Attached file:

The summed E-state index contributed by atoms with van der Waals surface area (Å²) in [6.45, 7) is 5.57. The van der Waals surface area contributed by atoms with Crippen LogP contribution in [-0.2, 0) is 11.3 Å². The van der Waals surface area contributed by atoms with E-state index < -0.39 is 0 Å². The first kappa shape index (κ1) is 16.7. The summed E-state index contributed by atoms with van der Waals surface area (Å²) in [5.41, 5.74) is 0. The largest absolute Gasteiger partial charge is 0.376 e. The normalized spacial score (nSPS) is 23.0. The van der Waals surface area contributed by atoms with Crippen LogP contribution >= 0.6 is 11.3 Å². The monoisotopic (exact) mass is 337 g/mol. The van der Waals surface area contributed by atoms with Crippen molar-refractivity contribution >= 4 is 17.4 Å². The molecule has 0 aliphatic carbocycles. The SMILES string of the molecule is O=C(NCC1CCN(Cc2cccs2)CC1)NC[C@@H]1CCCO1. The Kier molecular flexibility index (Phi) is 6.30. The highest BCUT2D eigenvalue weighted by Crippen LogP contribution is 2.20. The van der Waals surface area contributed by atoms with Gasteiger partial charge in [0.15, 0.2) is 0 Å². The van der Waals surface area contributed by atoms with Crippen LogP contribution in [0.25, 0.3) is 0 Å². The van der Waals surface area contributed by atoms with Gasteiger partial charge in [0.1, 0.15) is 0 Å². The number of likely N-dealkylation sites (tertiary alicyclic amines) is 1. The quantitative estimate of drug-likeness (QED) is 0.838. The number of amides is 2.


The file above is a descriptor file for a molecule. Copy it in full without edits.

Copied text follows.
The summed E-state index contributed by atoms with van der Waals surface area (Å²) in [6.45, 7) is 5.57. The van der Waals surface area contributed by atoms with Crippen LogP contribution in [-0.2, 0) is 11.3 Å². The van der Waals surface area contributed by atoms with E-state index < -0.39 is 0 Å². The first kappa shape index (κ1) is 16.7. The summed E-state index contributed by atoms with van der Waals surface area (Å²) in [5.41, 5.74) is 0. The largest absolute Gasteiger partial charge is 0.376 e. The normalized spacial score (nSPS) is 23.0. The van der Waals surface area contributed by atoms with Crippen LogP contribution >= 0.6 is 11.3 Å². The monoisotopic (exact) mass is 337 g/mol. The van der Waals surface area contributed by atoms with Crippen molar-refractivity contribution >= 4 is 17.4 Å². The molecule has 0 aliphatic carbocycles. The SMILES string of the molecule is O=C(NCC1CCN(Cc2cccs2)CC1)NC[C@@H]1CCCO1. The Kier molecular flexibility index (Phi) is 6.30. The highest BCUT2D eigenvalue weighted by Crippen LogP contribution is 2.20. The van der Waals surface area contributed by atoms with Gasteiger partial charge in [0.15, 0.2) is 0 Å². The van der Waals surface area contributed by atoms with Crippen LogP contribution in [0.25, 0.3) is 0 Å². The van der Waals surface area contributed by atoms with Gasteiger partial charge in [0.1, 0.15) is 0 Å². The number of likely N-dealkylation sites (tertiary alicyclic amines) is 1. The quantitative estimate of drug-likeness (QED) is 0.838. The number of amides is 2.